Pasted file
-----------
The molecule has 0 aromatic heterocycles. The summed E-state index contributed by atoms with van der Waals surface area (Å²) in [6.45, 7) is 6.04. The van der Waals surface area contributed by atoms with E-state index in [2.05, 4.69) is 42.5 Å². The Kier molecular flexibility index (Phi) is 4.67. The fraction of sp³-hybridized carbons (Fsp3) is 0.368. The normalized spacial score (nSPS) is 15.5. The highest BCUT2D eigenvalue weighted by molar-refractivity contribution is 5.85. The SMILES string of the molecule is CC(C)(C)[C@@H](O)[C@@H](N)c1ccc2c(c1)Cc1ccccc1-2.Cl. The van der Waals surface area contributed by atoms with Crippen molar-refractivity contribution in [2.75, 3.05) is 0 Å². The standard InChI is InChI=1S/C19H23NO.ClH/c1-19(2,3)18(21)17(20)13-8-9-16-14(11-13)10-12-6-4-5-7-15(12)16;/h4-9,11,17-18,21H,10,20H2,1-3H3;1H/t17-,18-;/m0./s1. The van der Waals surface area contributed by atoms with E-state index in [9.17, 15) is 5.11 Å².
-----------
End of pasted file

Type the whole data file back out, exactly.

The molecule has 0 aromatic heterocycles. The summed E-state index contributed by atoms with van der Waals surface area (Å²) in [6.45, 7) is 6.04. The van der Waals surface area contributed by atoms with E-state index in [2.05, 4.69) is 42.5 Å². The Kier molecular flexibility index (Phi) is 4.67. The fraction of sp³-hybridized carbons (Fsp3) is 0.368. The normalized spacial score (nSPS) is 15.5. The highest BCUT2D eigenvalue weighted by molar-refractivity contribution is 5.85. The SMILES string of the molecule is CC(C)(C)[C@@H](O)[C@@H](N)c1ccc2c(c1)Cc1ccccc1-2.Cl. The van der Waals surface area contributed by atoms with Crippen molar-refractivity contribution in [2.75, 3.05) is 0 Å². The standard InChI is InChI=1S/C19H23NO.ClH/c1-19(2,3)18(21)17(20)13-8-9-16-14(11-13)10-12-6-4-5-7-15(12)16;/h4-9,11,17-18,21H,10,20H2,1-3H3;1H/t17-,18-;/m0./s1. The van der Waals surface area contributed by atoms with E-state index in [9.17, 15) is 5.11 Å².